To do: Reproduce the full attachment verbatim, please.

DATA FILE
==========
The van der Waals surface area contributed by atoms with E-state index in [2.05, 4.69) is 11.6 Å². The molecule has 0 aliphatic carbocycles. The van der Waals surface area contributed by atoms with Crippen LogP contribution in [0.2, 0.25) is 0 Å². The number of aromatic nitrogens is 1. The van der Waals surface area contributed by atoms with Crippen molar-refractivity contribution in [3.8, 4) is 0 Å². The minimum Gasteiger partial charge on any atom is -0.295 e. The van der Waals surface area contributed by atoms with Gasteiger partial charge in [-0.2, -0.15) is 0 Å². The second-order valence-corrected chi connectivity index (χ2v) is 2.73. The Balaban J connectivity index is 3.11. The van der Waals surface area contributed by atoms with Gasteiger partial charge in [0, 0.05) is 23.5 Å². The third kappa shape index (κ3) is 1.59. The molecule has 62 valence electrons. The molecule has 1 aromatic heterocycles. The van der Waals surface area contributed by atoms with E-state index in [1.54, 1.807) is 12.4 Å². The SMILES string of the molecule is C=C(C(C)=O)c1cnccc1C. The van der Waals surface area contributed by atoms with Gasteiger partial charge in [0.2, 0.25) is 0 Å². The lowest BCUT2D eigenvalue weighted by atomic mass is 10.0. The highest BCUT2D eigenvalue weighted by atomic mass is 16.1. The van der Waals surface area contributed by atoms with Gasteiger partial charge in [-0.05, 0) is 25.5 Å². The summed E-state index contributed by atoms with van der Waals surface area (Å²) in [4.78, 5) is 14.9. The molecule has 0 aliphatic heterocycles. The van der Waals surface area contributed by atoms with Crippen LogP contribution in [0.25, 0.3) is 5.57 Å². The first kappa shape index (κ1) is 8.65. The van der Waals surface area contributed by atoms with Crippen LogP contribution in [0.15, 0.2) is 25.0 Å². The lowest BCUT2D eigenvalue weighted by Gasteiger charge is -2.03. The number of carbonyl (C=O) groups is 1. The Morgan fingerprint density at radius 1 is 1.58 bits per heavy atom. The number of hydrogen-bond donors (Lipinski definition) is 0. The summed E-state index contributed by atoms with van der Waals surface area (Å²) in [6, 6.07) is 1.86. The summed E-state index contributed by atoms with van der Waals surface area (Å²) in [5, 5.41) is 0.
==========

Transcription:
The van der Waals surface area contributed by atoms with E-state index in [2.05, 4.69) is 11.6 Å². The molecule has 0 aliphatic carbocycles. The van der Waals surface area contributed by atoms with Crippen LogP contribution in [0.2, 0.25) is 0 Å². The number of aromatic nitrogens is 1. The van der Waals surface area contributed by atoms with Crippen molar-refractivity contribution in [3.8, 4) is 0 Å². The minimum Gasteiger partial charge on any atom is -0.295 e. The van der Waals surface area contributed by atoms with Gasteiger partial charge in [-0.2, -0.15) is 0 Å². The second-order valence-corrected chi connectivity index (χ2v) is 2.73. The Balaban J connectivity index is 3.11. The van der Waals surface area contributed by atoms with Gasteiger partial charge in [0, 0.05) is 23.5 Å². The third kappa shape index (κ3) is 1.59. The molecule has 62 valence electrons. The molecule has 1 aromatic heterocycles. The van der Waals surface area contributed by atoms with E-state index in [1.54, 1.807) is 12.4 Å². The SMILES string of the molecule is C=C(C(C)=O)c1cnccc1C. The van der Waals surface area contributed by atoms with Gasteiger partial charge in [0.2, 0.25) is 0 Å². The lowest BCUT2D eigenvalue weighted by atomic mass is 10.0. The highest BCUT2D eigenvalue weighted by atomic mass is 16.1. The van der Waals surface area contributed by atoms with Gasteiger partial charge in [-0.05, 0) is 25.5 Å². The summed E-state index contributed by atoms with van der Waals surface area (Å²) in [4.78, 5) is 14.9. The molecule has 0 aliphatic heterocycles. The van der Waals surface area contributed by atoms with Crippen LogP contribution in [0.25, 0.3) is 5.57 Å². The first kappa shape index (κ1) is 8.65. The van der Waals surface area contributed by atoms with Crippen LogP contribution in [0.15, 0.2) is 25.0 Å². The lowest BCUT2D eigenvalue weighted by Gasteiger charge is -2.03. The number of carbonyl (C=O) groups is 1. The Morgan fingerprint density at radius 1 is 1.58 bits per heavy atom. The number of hydrogen-bond donors (Lipinski definition) is 0. The summed E-state index contributed by atoms with van der Waals surface area (Å²) in [6, 6.07) is 1.86. The summed E-state index contributed by atoms with van der Waals surface area (Å²) in [5, 5.41) is 0.